Intuitionism in the Philosophy of Mathematics and Morality

Intuitionism in the Philosophy of Mathematics and Morality

July 1, 2021 Off By Felso

It is a concept used in philosophy both in philosophy of mathematics and in ethics.

In ethics, it defines the confirmation, acceptance or rejection of ethical propositions based on intuition. Accordingly, an ethical statement that is compatible with intuition is acceptable, while an ethical statement that is not based on intuition or is inconsistent with intuition is unacceptable.

Whether actions are right or wrong is not a conclusion to be reached by thinking about them, but rather a knowledge to be reached by direct intuition. Apart from intuitionism, although most ethicists pay attention to the compatibility of general intuitions about certain ethical problems with the solution of the problem, in intuitionism, importance is given to solving ethical problems in a completely compatible way with general intuition, since knowledge beyond thinking and experience, and therefore conclusions should be reached only by intuition.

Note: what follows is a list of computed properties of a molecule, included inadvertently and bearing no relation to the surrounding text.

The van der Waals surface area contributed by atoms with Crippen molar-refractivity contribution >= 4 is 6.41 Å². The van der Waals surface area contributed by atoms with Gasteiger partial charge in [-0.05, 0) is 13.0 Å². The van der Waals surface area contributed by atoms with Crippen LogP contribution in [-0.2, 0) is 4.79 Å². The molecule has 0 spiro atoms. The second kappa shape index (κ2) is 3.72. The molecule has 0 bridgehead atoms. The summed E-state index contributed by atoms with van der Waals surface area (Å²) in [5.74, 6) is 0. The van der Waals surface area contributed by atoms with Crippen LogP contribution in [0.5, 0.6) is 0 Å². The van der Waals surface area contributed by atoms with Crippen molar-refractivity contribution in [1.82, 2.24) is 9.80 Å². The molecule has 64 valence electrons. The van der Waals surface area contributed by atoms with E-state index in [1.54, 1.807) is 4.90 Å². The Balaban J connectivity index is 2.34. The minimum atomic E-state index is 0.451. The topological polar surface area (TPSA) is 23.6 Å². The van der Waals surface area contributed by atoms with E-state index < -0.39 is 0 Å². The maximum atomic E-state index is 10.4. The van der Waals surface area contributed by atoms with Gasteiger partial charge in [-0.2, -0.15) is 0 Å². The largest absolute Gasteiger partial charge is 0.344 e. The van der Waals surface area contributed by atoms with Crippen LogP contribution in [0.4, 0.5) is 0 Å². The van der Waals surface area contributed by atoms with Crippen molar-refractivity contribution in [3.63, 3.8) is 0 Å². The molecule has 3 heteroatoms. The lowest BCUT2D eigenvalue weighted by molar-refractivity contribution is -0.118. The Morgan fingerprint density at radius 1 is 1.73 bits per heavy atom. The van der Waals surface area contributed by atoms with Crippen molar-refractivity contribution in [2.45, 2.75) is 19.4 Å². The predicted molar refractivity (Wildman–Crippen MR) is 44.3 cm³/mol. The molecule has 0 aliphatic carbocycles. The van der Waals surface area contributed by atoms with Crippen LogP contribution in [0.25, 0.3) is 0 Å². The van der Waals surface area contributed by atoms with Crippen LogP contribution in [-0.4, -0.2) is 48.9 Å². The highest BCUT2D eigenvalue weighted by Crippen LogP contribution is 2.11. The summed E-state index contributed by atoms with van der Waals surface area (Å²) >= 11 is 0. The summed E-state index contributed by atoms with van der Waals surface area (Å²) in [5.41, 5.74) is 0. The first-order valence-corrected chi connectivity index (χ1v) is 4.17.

In mathematics, the concept of intuitionism was put forward by the Dutch mathematician Luitzen Egburtus Jan Brouwer. Mathematics is called intuitionism. The origin, however, can be found in Henri Poincaré and Leopold Krönecker.[1] Accordingly, mathematical axioms can be grasped directly by intuition. Mathematical priors are intuitively grasped, and therefore this indicates the superiority of mathematics.

[1] “intuitionism” The Oxford Dictionary of Philosophy. Simon Blackburn. Oxford University Press, 1996.